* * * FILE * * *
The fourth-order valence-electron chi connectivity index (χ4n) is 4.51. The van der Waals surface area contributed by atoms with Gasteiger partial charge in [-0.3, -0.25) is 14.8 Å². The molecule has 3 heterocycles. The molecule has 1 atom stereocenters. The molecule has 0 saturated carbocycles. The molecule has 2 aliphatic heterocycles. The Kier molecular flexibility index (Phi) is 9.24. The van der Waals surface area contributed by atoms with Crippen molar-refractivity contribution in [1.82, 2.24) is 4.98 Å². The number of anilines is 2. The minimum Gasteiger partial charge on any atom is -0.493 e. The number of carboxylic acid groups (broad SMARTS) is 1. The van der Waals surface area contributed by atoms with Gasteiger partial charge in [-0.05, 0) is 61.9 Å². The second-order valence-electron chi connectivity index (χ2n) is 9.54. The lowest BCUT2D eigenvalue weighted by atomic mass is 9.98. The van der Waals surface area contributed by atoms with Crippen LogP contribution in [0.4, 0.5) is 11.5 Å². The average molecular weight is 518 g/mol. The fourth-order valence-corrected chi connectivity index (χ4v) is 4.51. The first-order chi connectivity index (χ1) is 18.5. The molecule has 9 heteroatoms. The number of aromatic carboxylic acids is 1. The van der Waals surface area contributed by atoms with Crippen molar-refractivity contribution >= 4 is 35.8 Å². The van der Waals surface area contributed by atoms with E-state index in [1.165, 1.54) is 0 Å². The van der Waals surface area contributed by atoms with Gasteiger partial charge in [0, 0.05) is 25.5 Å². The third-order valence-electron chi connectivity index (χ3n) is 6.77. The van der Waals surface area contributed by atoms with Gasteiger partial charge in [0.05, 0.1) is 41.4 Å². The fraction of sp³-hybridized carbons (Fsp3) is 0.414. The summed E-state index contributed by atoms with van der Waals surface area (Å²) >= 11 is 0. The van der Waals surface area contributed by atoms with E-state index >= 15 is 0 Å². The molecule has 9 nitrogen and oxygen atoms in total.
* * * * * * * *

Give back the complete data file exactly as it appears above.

The fourth-order valence-electron chi connectivity index (χ4n) is 4.51. The van der Waals surface area contributed by atoms with Gasteiger partial charge in [-0.3, -0.25) is 14.8 Å². The molecule has 3 heterocycles. The molecule has 1 atom stereocenters. The molecule has 0 saturated carbocycles. The molecule has 2 aliphatic heterocycles. The Kier molecular flexibility index (Phi) is 9.24. The van der Waals surface area contributed by atoms with Crippen molar-refractivity contribution in [1.82, 2.24) is 4.98 Å². The number of anilines is 2. The minimum Gasteiger partial charge on any atom is -0.493 e. The number of carboxylic acid groups (broad SMARTS) is 1. The van der Waals surface area contributed by atoms with Gasteiger partial charge in [-0.05, 0) is 61.9 Å². The second-order valence-electron chi connectivity index (χ2n) is 9.54. The lowest BCUT2D eigenvalue weighted by atomic mass is 9.98. The van der Waals surface area contributed by atoms with Crippen LogP contribution in [0.4, 0.5) is 11.5 Å². The average molecular weight is 518 g/mol. The fourth-order valence-corrected chi connectivity index (χ4v) is 4.51. The first-order chi connectivity index (χ1) is 18.5. The molecule has 9 heteroatoms. The number of aromatic carboxylic acids is 1. The van der Waals surface area contributed by atoms with Crippen molar-refractivity contribution >= 4 is 35.8 Å². The van der Waals surface area contributed by atoms with E-state index in [1.165, 1.54) is 0 Å². The van der Waals surface area contributed by atoms with Gasteiger partial charge in [0, 0.05) is 25.5 Å². The third-order valence-electron chi connectivity index (χ3n) is 6.77. The van der Waals surface area contributed by atoms with Gasteiger partial charge in [0.05, 0.1) is 41.4 Å². The fraction of sp³-hybridized carbons (Fsp3) is 0.414. The summed E-state index contributed by atoms with van der Waals surface area (Å²) >= 11 is 0. The van der Waals surface area contributed by atoms with E-state index >= 15 is 0 Å². The molecule has 9 nitrogen and oxygen atoms in total.